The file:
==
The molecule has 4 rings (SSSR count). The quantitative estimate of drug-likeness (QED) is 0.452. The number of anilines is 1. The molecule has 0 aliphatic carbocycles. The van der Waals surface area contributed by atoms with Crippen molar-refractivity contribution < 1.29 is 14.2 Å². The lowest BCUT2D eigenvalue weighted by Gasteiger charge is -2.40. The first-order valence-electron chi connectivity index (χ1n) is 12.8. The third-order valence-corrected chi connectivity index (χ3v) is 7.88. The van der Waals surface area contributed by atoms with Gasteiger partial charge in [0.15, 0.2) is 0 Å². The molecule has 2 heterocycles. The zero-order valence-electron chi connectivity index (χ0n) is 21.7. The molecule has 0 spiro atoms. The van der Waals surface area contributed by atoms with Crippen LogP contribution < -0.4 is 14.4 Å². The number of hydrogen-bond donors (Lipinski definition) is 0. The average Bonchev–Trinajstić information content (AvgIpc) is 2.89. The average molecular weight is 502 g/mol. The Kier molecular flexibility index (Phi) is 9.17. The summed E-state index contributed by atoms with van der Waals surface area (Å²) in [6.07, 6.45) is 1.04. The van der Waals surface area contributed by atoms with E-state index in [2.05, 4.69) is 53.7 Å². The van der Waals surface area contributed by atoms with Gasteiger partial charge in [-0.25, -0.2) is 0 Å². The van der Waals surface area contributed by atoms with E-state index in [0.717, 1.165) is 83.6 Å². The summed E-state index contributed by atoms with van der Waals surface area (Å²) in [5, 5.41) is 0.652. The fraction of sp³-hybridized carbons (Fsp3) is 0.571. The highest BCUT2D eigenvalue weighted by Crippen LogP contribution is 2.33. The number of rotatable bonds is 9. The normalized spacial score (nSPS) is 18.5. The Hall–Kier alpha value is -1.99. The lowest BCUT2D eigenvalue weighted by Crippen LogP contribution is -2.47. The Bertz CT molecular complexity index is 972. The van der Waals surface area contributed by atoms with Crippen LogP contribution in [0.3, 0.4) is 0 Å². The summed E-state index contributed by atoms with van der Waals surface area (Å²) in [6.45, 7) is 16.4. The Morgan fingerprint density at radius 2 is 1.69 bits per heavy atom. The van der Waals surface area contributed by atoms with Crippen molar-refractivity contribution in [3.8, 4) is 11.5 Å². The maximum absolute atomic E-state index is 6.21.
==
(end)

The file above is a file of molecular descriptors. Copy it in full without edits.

The molecule has 4 rings (SSSR count). The quantitative estimate of drug-likeness (QED) is 0.452. The number of anilines is 1. The molecule has 0 aliphatic carbocycles. The van der Waals surface area contributed by atoms with Crippen molar-refractivity contribution < 1.29 is 14.2 Å². The lowest BCUT2D eigenvalue weighted by Gasteiger charge is -2.40. The first-order valence-electron chi connectivity index (χ1n) is 12.8. The third-order valence-corrected chi connectivity index (χ3v) is 7.88. The van der Waals surface area contributed by atoms with Gasteiger partial charge in [0.15, 0.2) is 0 Å². The molecule has 2 heterocycles. The zero-order valence-electron chi connectivity index (χ0n) is 21.7. The molecule has 0 spiro atoms. The van der Waals surface area contributed by atoms with Crippen LogP contribution < -0.4 is 14.4 Å². The number of hydrogen-bond donors (Lipinski definition) is 0. The average Bonchev–Trinajstić information content (AvgIpc) is 2.89. The average molecular weight is 502 g/mol. The Kier molecular flexibility index (Phi) is 9.17. The summed E-state index contributed by atoms with van der Waals surface area (Å²) in [6.07, 6.45) is 1.04. The van der Waals surface area contributed by atoms with E-state index in [2.05, 4.69) is 53.7 Å². The van der Waals surface area contributed by atoms with Gasteiger partial charge in [-0.25, -0.2) is 0 Å². The van der Waals surface area contributed by atoms with E-state index in [0.717, 1.165) is 83.6 Å². The summed E-state index contributed by atoms with van der Waals surface area (Å²) in [5, 5.41) is 0.652. The fraction of sp³-hybridized carbons (Fsp3) is 0.571. The highest BCUT2D eigenvalue weighted by Crippen LogP contribution is 2.33. The number of rotatable bonds is 9. The normalized spacial score (nSPS) is 18.5. The Hall–Kier alpha value is -1.99. The lowest BCUT2D eigenvalue weighted by Crippen LogP contribution is -2.47. The Bertz CT molecular complexity index is 972. The van der Waals surface area contributed by atoms with Crippen LogP contribution in [0.3, 0.4) is 0 Å². The summed E-state index contributed by atoms with van der Waals surface area (Å²) in [6.45, 7) is 16.4. The Morgan fingerprint density at radius 2 is 1.69 bits per heavy atom. The van der Waals surface area contributed by atoms with Crippen molar-refractivity contribution in [3.8, 4) is 11.5 Å². The maximum absolute atomic E-state index is 6.21.